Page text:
10 Feb 2018

Why should we use paddock grid & How can we fix paddock footing with it?

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A common problem during the fall and winter months, muddy footing in horse turnout areas not only increases the difficulty of daily barn chores and grooming routines for owners, but creates a living environment for your horse that is neither safe nor healthy.

As well as providing an ideal breeding ground for bacteria and fungi that cause, among other conditions, scratches (also called mud fever) and thrush, muddy footing in horse paddocks can also lead to lost horseshoes, soft hooves, and injuries caused by slipping on the slick footing. Additionally, feeding your horse on a muddy surface can result in ingestion of dirt or sand particles that could cause colic.

Muddy paddocks can also have a negative environmental impact. Water runoff containing soil and traces of manure can contaminate local waterways and, if it leaches into the groundwater on your property, can also contaminate your well water.

Why should we use paddock grid & How can we fix paddock footing with it?
Mud = Water + Soil + Manure

Muddy footing tends to form first in high traffic areas of the paddock – gateways, around the water trough, feeding areas – where the frequent tramping of horse hooves churns up the topsoil and compacts the soil below. The soil compaction increases until eventually the rainwater, unable to penetrate and filter down through the soil, collects and pools on top, mixing with the topsoil and any organics – mostly manure but can also include hay and shavings – that have been trampled into the topsoil. This blend of ingredients (water, soil, and manure) is a recipe for mud.

Why should we use paddock grid & How can we fix paddock footing with it?

Carrying Out the Cure

If it’s too late for preventative measures because your paddock is already a quagmire, don’t despair. There is a way to “spot treat” muddy patches.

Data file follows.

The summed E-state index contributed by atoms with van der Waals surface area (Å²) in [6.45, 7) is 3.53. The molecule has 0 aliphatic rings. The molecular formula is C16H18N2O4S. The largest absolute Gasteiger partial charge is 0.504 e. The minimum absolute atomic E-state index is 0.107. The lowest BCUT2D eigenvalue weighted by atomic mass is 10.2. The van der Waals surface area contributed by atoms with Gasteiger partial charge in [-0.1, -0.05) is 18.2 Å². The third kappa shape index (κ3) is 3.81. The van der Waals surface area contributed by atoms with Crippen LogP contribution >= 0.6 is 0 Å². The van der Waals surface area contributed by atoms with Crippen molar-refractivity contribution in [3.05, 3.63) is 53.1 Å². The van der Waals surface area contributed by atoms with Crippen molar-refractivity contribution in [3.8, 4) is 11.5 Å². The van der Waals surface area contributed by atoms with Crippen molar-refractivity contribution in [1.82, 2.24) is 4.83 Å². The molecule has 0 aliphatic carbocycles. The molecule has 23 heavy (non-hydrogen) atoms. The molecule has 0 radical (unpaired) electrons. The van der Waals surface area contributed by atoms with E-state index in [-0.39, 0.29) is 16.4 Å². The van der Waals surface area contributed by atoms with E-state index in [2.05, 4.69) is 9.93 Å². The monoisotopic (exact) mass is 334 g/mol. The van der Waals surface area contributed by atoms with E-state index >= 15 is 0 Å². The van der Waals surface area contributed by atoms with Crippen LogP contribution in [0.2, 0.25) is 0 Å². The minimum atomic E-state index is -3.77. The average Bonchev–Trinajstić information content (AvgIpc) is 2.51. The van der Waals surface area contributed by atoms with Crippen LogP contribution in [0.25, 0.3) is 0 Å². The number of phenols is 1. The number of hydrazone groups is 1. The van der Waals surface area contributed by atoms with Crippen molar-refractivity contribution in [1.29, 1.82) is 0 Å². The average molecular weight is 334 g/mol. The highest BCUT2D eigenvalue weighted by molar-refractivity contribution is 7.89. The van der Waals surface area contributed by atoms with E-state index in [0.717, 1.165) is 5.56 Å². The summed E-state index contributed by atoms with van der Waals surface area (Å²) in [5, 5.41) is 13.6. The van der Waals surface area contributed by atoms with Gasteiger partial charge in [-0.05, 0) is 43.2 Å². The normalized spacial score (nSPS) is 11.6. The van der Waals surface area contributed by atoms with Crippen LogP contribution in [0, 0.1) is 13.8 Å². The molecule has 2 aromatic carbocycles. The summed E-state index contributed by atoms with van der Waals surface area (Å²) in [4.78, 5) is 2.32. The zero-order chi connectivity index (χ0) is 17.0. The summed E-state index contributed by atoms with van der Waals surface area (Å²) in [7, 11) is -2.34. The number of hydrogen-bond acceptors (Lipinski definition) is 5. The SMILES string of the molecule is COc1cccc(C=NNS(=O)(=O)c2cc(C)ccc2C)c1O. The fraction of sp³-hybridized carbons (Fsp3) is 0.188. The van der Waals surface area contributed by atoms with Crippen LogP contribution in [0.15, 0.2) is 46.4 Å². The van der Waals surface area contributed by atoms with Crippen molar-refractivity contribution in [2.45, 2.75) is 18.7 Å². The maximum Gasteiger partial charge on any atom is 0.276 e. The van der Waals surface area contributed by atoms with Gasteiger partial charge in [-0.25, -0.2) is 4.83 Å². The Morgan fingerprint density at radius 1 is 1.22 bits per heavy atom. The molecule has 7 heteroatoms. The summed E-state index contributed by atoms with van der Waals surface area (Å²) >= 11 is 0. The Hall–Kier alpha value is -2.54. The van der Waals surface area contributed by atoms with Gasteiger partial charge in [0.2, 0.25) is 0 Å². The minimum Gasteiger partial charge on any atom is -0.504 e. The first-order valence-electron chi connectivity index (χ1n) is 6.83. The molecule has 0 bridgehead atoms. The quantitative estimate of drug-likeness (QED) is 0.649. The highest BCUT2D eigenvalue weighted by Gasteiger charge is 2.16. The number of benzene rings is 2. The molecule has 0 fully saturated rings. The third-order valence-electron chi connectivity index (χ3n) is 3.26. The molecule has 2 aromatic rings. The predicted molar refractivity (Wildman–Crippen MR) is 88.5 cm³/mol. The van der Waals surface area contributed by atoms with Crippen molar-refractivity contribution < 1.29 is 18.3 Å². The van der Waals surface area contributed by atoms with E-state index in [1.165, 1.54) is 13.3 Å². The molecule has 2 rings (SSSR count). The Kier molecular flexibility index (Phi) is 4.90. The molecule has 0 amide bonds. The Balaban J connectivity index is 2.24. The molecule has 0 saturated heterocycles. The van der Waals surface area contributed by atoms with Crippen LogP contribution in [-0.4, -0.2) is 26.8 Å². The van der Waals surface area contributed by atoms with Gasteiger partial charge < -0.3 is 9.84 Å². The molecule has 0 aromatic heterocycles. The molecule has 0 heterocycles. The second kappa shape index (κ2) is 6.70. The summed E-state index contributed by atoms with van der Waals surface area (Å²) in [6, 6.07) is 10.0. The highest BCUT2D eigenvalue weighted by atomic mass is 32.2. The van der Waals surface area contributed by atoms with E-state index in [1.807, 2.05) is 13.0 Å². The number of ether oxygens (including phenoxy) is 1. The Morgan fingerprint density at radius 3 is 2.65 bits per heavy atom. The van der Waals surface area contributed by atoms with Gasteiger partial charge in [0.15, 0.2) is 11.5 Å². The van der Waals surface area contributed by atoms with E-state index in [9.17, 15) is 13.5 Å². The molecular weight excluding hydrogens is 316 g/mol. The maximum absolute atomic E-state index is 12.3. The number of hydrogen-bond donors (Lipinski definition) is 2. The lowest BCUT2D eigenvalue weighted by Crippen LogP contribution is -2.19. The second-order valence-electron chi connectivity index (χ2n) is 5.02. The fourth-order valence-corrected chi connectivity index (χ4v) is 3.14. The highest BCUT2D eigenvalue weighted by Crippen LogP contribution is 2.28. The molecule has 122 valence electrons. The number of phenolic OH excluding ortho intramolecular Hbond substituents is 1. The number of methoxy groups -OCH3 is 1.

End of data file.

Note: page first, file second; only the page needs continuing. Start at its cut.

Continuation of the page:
Step 1: Remove the topsoil in the problem area to a depth of six to eight inches.

Paddock grid systems are designed to provide a stable base for the footing material while facilitating drainage of rainwater – functions which help minimize the occurrence of muddy paddock footing. Photo: Clients from Leiyuan Industrial Company.

Step 2: Lay down a layer of geotextile fabric (sometimes called filter fabric or landscape cloth), followed by three to four inches of 1.5 to 1.75-inch crushed stone, topped by another layer of geotextile fabric.

Step 3: Cover the geotextile fabric, making sure the edges are securely buried, with a minimum of six inches of the footing material of your choice.

The “sandwich” described in Step 2, created by the two layers of geotextile fabric and the crushed stone in between, acts as a water-permeable mechanical barrier that prevents the footing above from sinking into and mixing with the soil below, while in no way hindering drainage. Commercially available alternatives to this “sandwich” exist in the form of footing stabilization grid systems that consist of interlocking panels in a synthetic grid. The grid cells, which are porous to facilitate drainage, are filled in with gravel before being covered by the minimum six inches of footing material – usually gravel. The result is a stable base for the footing that drains well and reduces soil compaction and erosion. These grid systems can be installed throughout the entire paddock or in specific areas as needed.


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